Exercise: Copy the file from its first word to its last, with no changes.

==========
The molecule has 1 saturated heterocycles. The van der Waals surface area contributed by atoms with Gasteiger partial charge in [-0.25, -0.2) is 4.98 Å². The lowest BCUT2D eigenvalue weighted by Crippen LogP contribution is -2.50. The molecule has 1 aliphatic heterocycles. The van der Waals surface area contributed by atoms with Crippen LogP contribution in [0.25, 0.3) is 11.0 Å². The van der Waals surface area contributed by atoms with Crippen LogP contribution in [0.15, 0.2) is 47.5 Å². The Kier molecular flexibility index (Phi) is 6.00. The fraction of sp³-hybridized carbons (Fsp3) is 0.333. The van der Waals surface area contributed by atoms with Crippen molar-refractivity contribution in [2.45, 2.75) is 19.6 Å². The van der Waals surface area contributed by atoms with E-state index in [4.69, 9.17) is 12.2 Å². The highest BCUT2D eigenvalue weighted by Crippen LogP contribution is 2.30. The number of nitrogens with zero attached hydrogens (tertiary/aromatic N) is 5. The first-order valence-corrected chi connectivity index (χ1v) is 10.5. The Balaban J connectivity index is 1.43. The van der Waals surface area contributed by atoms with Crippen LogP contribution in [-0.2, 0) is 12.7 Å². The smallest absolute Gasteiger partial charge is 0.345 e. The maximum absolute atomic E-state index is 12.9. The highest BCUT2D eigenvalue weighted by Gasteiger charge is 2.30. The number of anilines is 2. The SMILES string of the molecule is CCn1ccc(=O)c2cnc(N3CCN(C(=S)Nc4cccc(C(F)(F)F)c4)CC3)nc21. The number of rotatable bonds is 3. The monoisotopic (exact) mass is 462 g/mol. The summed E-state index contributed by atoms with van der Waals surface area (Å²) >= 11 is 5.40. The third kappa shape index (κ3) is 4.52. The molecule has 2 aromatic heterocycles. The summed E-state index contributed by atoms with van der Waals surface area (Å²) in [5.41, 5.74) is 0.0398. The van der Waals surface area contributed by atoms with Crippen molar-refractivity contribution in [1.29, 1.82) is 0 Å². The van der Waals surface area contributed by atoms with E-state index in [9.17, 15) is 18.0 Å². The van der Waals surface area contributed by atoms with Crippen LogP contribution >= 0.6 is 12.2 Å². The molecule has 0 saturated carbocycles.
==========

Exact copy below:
The molecule has 1 saturated heterocycles. The van der Waals surface area contributed by atoms with Gasteiger partial charge in [-0.25, -0.2) is 4.98 Å². The lowest BCUT2D eigenvalue weighted by Crippen LogP contribution is -2.50. The molecule has 1 aliphatic heterocycles. The van der Waals surface area contributed by atoms with Crippen LogP contribution in [0.25, 0.3) is 11.0 Å². The van der Waals surface area contributed by atoms with Crippen LogP contribution in [0.15, 0.2) is 47.5 Å². The Kier molecular flexibility index (Phi) is 6.00. The fraction of sp³-hybridized carbons (Fsp3) is 0.333. The van der Waals surface area contributed by atoms with Crippen molar-refractivity contribution in [2.45, 2.75) is 19.6 Å². The van der Waals surface area contributed by atoms with E-state index in [4.69, 9.17) is 12.2 Å². The highest BCUT2D eigenvalue weighted by Crippen LogP contribution is 2.30. The number of nitrogens with zero attached hydrogens (tertiary/aromatic N) is 5. The first-order valence-corrected chi connectivity index (χ1v) is 10.5. The Balaban J connectivity index is 1.43. The van der Waals surface area contributed by atoms with Crippen LogP contribution in [-0.2, 0) is 12.7 Å². The smallest absolute Gasteiger partial charge is 0.345 e. The maximum absolute atomic E-state index is 12.9. The highest BCUT2D eigenvalue weighted by Gasteiger charge is 2.30. The number of anilines is 2. The SMILES string of the molecule is CCn1ccc(=O)c2cnc(N3CCN(C(=S)Nc4cccc(C(F)(F)F)c4)CC3)nc21. The number of rotatable bonds is 3. The monoisotopic (exact) mass is 462 g/mol. The summed E-state index contributed by atoms with van der Waals surface area (Å²) >= 11 is 5.40. The third kappa shape index (κ3) is 4.52. The molecule has 2 aromatic heterocycles. The summed E-state index contributed by atoms with van der Waals surface area (Å²) in [5.41, 5.74) is 0.0398. The van der Waals surface area contributed by atoms with Crippen molar-refractivity contribution in [1.29, 1.82) is 0 Å². The van der Waals surface area contributed by atoms with E-state index in [9.17, 15) is 18.0 Å². The van der Waals surface area contributed by atoms with Crippen LogP contribution >= 0.6 is 12.2 Å². The molecule has 0 saturated carbocycles.